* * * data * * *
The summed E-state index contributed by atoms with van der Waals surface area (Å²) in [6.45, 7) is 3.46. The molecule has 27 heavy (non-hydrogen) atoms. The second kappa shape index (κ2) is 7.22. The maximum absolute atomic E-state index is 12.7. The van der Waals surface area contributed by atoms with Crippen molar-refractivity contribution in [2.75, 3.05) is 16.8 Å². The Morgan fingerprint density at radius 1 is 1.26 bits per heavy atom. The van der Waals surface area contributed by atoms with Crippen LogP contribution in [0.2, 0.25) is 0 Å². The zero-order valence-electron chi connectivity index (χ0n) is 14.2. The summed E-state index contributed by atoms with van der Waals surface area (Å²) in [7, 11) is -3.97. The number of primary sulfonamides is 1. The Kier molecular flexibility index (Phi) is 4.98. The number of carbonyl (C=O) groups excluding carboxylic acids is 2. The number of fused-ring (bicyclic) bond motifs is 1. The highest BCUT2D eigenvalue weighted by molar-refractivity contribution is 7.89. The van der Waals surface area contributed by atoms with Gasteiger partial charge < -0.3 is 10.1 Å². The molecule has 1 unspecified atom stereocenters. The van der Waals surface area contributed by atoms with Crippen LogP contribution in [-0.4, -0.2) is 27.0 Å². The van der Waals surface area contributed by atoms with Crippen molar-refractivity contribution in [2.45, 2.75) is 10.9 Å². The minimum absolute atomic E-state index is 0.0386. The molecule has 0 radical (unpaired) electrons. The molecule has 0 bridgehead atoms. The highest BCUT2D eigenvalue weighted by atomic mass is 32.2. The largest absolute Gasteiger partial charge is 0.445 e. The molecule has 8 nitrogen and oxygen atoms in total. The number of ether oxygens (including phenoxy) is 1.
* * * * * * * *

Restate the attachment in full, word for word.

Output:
The summed E-state index contributed by atoms with van der Waals surface area (Å²) in [6.45, 7) is 3.46. The molecule has 27 heavy (non-hydrogen) atoms. The second kappa shape index (κ2) is 7.22. The maximum absolute atomic E-state index is 12.7. The van der Waals surface area contributed by atoms with Crippen molar-refractivity contribution in [2.75, 3.05) is 16.8 Å². The Morgan fingerprint density at radius 1 is 1.26 bits per heavy atom. The van der Waals surface area contributed by atoms with Crippen LogP contribution in [0.2, 0.25) is 0 Å². The zero-order valence-electron chi connectivity index (χ0n) is 14.2. The summed E-state index contributed by atoms with van der Waals surface area (Å²) in [7, 11) is -3.97. The number of primary sulfonamides is 1. The Kier molecular flexibility index (Phi) is 4.98. The number of carbonyl (C=O) groups excluding carboxylic acids is 2. The number of fused-ring (bicyclic) bond motifs is 1. The highest BCUT2D eigenvalue weighted by molar-refractivity contribution is 7.89. The van der Waals surface area contributed by atoms with Gasteiger partial charge < -0.3 is 10.1 Å². The molecule has 1 unspecified atom stereocenters. The van der Waals surface area contributed by atoms with Crippen LogP contribution in [-0.4, -0.2) is 27.0 Å². The van der Waals surface area contributed by atoms with Crippen molar-refractivity contribution in [2.45, 2.75) is 10.9 Å². The minimum absolute atomic E-state index is 0.0386. The molecule has 0 radical (unpaired) electrons. The molecule has 0 bridgehead atoms. The highest BCUT2D eigenvalue weighted by atomic mass is 32.2. The largest absolute Gasteiger partial charge is 0.445 e. The molecule has 8 nitrogen and oxygen atoms in total. The number of ether oxygens (including phenoxy) is 1.